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Kirby Smart is still trying to hire a defensive coordinator.

When should Georgia fans start to worry about the defensive coordinator hire?

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When will Georgia hire a defensive coordinator?

Mel Tucker was hired as the head coach at Colorado on Dec. 5. That means that as of Wednesday, Georgia will have been searching for a possible defensive coordinator and defensive backs coach for six weeks.

Georgia coach Kirby Smart, who has a large hand in the defense anyway, wants to be thorough with this search. He wants to hire the right guy to make his staff better. But unlike the offensive coordinator and tight end openings, filled respectively by James Coley and Todd Hartley, there wasn’t an obvious candidate to replace Tucker.

Sure, Smart could promote either outside linebackers coach Dan Lanning or inside linebackers coach Glenn Schumann to solve the defensive coordinator issue. But that still leaves a hole at the defensive back spot, and Smart is much more likely to entice some of the top defensive back coaches in the country to come to Georgia if he can also give them defensive coordinator responsibilities.

But so far, that hasn’t happened. LSU defensive backs coach Corey Raymond interviewed for the job, but it appears he will stay at LSU. Raymond might actually be the best defensive backs coach in the country, given the talent LSU churns out at the position. But alas, it seems he wants to continue to coach at his alma mater.

It also is worth mentioning Derrick Ansley at this point, someone many would assume that Georgia would be interested in, given his recruiting pedigree and his ties to Alabama and the Nick Saban way of thinking. But despite being “under strong consideration” for the job according to DawgNation’s Mike Griffith, there’s been no mention of interviewing or being interested in the job.

At some point, Georgia is going to have to give answers to potential recruits — such as 4-star defensive backs Kaiir Elam and Nick Cross — as to who their future position coach and defensive coordinator might be. With Elam set to visit this weekend, it would really help the Bulldogs to have a hire in place so that Elam could get a better sense of who he would be playing for, should he attend Georgia. If not, there’s a very good chance Elam will end up playing for the Florida Gators.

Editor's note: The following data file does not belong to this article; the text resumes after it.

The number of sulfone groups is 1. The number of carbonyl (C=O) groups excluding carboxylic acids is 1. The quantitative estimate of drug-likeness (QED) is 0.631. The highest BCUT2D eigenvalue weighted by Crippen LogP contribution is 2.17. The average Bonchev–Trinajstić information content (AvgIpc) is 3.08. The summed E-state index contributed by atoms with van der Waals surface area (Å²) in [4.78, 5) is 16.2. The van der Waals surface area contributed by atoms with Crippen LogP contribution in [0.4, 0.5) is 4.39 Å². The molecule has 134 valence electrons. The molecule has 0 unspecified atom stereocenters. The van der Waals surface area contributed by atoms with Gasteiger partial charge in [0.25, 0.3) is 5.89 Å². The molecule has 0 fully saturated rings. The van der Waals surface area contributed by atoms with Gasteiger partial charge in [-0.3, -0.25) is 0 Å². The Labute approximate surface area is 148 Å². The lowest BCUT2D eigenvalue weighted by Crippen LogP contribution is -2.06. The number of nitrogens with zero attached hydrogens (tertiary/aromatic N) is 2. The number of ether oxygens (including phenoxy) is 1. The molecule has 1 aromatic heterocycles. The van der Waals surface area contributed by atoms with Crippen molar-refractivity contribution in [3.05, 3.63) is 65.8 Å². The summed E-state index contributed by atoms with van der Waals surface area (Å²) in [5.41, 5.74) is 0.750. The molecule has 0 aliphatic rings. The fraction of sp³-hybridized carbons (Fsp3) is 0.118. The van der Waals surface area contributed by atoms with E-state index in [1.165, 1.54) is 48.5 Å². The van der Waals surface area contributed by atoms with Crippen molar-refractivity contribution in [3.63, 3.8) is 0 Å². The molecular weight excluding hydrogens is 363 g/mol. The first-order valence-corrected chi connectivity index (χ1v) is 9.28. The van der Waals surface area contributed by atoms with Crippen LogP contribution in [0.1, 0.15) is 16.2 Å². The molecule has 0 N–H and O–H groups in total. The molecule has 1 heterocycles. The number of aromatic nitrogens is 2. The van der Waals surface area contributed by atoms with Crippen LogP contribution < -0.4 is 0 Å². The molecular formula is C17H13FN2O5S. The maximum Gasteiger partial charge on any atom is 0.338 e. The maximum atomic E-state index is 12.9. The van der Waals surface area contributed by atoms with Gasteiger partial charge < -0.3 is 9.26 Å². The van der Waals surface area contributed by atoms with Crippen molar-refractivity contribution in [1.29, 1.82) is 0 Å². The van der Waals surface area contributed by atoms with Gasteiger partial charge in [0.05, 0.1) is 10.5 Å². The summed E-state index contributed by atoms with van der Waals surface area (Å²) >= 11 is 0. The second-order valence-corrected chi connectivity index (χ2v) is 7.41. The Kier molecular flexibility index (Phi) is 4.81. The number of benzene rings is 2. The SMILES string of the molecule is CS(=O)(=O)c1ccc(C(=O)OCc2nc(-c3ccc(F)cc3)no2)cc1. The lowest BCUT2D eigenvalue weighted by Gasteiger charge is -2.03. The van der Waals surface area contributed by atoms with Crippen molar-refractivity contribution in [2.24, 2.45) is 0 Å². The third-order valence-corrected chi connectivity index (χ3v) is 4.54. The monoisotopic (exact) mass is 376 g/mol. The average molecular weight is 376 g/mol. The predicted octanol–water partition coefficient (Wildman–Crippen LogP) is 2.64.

So when Georgia fans should start to worry about the lack of a defensive coordinator and defensive backs coach? I would say Monday, because that would likely mean that the ship has sailed on Elam, who is Georgia’s top recruiting target at this point.

Smart has made a number of impressive hires from Sam Pittman to Dell McGee. But his next hire will be the biggest one he’s made yet at Georgia. Hopefully, it comes sooner rather than later.

Ashton Hagans cuts up Georgia basketball

Georgia basketball’s biggest weakness was laid bare on Tuesday night, as the No. 12 Kentucky Wildcats came away with a 69-49 win. The star of the game was Kentucky freshman Ashton Hagans, as the one-time Georgia commit lit up the Bulldogs for a career-high 23 points while also stuffing the stat sheet with 5 rebounds, 4 assists and 4 steals.

“He’s a great player, but I wasn’t here,” Georgia coach Tom Crean said of Hagans. “We only made one visit, he never came to Georgia. I’d feel different about it if  he didn’t come here and we recruited him for years. He’s a really good player and a league full of good players, an outstanding freshman.”

Hagans was the No. 1 point guard in the 2019 recruiting class, but he reclassified and enrolled early at Kentucky. His performance against the Bulldogs was made more impressive by the fact that he was clearly the target of Georgia fans, who booed him heavily and chanted traitor at Hagans, who hails from Cartersville, Ga. and played his high school basketball at Newton High School in Covington, Ga. He certainly seemed to be fueled by the hate, and he reportedly was blowing kisses to the booing fans.

Personally, I wish Georgia fans hadn’t behaved the way they did on Tuesday. I get why they might that feel that way, but Hagans has made it clear that had Georgia still employed Mark Fox as the program’s coach, he would’ve come to Georgia. But the Bulldogs moved on from Fox in March, and so Hagans did as well. His decision was nothing personal, it was strictly business, as Michael Corleone would say.

I’d also venture to guess that a number of fans who booed Hagans last night also celebrated when the program moved on from Fox. You can’t have it both ways. As DawgNation’s Chip Towers points out, Georgia’s guard play just isn’t good enough right now to compete on the highest level in college basketball.

RelatedGeorgia Tom Crean has a plan for addressing Georgia’s guard issues

Georgia has some nice pieces going forward in Nicolas Claxton and Rayshaun Hammonds, and it seems that Crean’s more free-flowing style has helped unlock their games. But until Crean starts bringing in players of Hagans ability, the end result isn’t going to be all that different from the end of the Fox era.

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